England, circa 1870. A fine inlaid sewing box made by the Trinity House lighthouse keepers during the second half of the 19th century. The top of box features marquetry inlay with three racing topsail sloops and a lighthouse in the distance, and framed inside an inlaid banding. The front of the box is designed similar to the top with two inlaid topsail sloops and matching banding. The back and sides are figured rosewood veneer. The hinged lid opens to an interior with a removable tray, fitted with 8 divided wells, three with wooden lids and a pin cushion in the center. The box interior is covered with a celery green and gold paper and the lid is covered in royal blue velvet and trimmed with gold foil and a basket of flowers in the center. The box survives in good original condition with only minor loss of the box veneers. Measures 13" wide X 9 3/4" deep and 5 7/8" tall.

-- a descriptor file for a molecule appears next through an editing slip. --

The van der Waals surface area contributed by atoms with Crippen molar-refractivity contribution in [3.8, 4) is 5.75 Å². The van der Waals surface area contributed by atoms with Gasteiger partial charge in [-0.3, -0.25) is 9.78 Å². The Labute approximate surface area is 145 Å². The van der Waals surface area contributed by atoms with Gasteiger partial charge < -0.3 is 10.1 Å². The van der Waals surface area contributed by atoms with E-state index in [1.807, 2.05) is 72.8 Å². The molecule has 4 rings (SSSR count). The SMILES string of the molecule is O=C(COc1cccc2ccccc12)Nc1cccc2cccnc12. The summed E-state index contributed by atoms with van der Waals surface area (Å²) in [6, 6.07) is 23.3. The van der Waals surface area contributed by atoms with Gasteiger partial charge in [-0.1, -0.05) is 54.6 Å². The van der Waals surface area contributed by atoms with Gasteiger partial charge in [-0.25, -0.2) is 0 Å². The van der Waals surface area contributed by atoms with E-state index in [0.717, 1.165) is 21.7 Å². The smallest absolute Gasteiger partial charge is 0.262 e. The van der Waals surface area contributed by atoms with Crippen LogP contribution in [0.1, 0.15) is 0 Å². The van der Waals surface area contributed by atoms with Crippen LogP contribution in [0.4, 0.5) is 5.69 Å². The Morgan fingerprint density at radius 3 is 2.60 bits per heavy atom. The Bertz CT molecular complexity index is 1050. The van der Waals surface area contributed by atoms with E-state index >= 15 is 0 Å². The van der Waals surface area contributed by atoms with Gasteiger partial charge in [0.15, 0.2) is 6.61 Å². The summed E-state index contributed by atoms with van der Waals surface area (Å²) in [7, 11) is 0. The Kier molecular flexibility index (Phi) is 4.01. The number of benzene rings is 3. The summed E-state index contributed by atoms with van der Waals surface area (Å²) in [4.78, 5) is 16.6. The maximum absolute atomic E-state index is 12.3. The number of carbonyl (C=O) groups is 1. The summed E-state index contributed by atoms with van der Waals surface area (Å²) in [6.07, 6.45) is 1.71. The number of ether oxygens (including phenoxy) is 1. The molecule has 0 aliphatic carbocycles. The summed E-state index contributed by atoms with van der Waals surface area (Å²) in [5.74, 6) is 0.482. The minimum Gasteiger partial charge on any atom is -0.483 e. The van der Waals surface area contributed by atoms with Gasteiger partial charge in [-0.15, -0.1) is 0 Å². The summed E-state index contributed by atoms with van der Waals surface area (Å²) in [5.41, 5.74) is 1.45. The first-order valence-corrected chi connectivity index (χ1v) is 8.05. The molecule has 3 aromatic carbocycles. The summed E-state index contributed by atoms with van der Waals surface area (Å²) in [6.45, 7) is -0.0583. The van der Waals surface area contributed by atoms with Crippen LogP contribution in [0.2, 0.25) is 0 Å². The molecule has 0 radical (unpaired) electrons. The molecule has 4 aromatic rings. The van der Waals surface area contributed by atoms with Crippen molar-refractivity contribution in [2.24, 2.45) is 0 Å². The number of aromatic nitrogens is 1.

Another example of a Trinity House box featuring inlaid topsail sloops is pictured below.
Trinity House was the name for the lighthouse service in Great Britain in the 19th century. While on station, the keepers of lighthouses and lightships made exceptional boxes with fancy wood inlays, including marquetry and parquetry, often featuring sloops, lighthouses and other nautical symbols of the period. Sizes typically fall in the 6- to 12-inch range. The keepers sold these boxes directly to the captains of sailing vessels using Trinity House services. Surviving examples are rare, including still banks, storage boxes, valuables boxes and writing boxes.
A similar tradition was followed in the United States, where keepers of the Nantucket lightship made high-quality baskets for their families and/or for sale to island visitors.